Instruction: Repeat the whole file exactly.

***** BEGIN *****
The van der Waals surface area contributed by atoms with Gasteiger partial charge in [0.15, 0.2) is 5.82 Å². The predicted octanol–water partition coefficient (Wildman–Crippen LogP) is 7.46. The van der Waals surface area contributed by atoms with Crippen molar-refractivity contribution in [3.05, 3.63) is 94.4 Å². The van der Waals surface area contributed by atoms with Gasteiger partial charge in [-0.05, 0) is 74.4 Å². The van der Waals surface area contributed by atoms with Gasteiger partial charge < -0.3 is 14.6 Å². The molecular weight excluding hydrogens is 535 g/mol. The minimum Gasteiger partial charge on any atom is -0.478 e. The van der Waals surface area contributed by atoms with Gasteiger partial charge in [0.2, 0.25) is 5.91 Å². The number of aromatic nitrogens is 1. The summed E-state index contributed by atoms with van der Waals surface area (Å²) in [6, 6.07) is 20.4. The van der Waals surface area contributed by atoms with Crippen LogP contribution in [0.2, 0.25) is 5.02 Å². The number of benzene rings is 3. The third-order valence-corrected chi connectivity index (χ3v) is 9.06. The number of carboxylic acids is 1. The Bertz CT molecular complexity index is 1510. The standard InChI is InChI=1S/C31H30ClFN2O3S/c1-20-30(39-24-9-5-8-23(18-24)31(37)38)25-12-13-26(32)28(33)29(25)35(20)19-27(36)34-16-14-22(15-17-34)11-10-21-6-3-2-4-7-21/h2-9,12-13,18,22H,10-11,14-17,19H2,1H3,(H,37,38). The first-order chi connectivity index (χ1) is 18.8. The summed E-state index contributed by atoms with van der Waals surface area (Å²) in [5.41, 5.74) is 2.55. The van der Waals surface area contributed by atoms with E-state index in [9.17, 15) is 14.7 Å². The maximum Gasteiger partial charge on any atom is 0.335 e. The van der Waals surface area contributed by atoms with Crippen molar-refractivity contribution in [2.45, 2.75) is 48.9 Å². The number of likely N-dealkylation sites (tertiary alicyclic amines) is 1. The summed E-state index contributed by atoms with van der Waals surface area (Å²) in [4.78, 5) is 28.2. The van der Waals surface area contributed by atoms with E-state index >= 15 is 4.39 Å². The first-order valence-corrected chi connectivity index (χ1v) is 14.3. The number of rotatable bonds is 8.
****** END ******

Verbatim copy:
The van der Waals surface area contributed by atoms with Gasteiger partial charge in [0.15, 0.2) is 5.82 Å². The predicted octanol–water partition coefficient (Wildman–Crippen LogP) is 7.46. The van der Waals surface area contributed by atoms with Crippen molar-refractivity contribution in [3.05, 3.63) is 94.4 Å². The van der Waals surface area contributed by atoms with Gasteiger partial charge in [-0.05, 0) is 74.4 Å². The van der Waals surface area contributed by atoms with Gasteiger partial charge < -0.3 is 14.6 Å². The molecular weight excluding hydrogens is 535 g/mol. The minimum Gasteiger partial charge on any atom is -0.478 e. The van der Waals surface area contributed by atoms with Gasteiger partial charge in [0.2, 0.25) is 5.91 Å². The number of aromatic nitrogens is 1. The summed E-state index contributed by atoms with van der Waals surface area (Å²) in [6, 6.07) is 20.4. The van der Waals surface area contributed by atoms with Crippen LogP contribution in [0.2, 0.25) is 5.02 Å². The number of benzene rings is 3. The third-order valence-corrected chi connectivity index (χ3v) is 9.06. The number of carboxylic acids is 1. The Bertz CT molecular complexity index is 1510. The standard InChI is InChI=1S/C31H30ClFN2O3S/c1-20-30(39-24-9-5-8-23(18-24)31(37)38)25-12-13-26(32)28(33)29(25)35(20)19-27(36)34-16-14-22(15-17-34)11-10-21-6-3-2-4-7-21/h2-9,12-13,18,22H,10-11,14-17,19H2,1H3,(H,37,38). The first-order chi connectivity index (χ1) is 18.8. The summed E-state index contributed by atoms with van der Waals surface area (Å²) in [5.41, 5.74) is 2.55. The van der Waals surface area contributed by atoms with E-state index in [9.17, 15) is 14.7 Å². The maximum Gasteiger partial charge on any atom is 0.335 e. The van der Waals surface area contributed by atoms with Crippen molar-refractivity contribution in [2.45, 2.75) is 48.9 Å². The number of likely N-dealkylation sites (tertiary alicyclic amines) is 1. The summed E-state index contributed by atoms with van der Waals surface area (Å²) in [4.78, 5) is 28.2. The van der Waals surface area contributed by atoms with E-state index >= 15 is 4.39 Å². The first-order valence-corrected chi connectivity index (χ1v) is 14.3. The number of rotatable bonds is 8.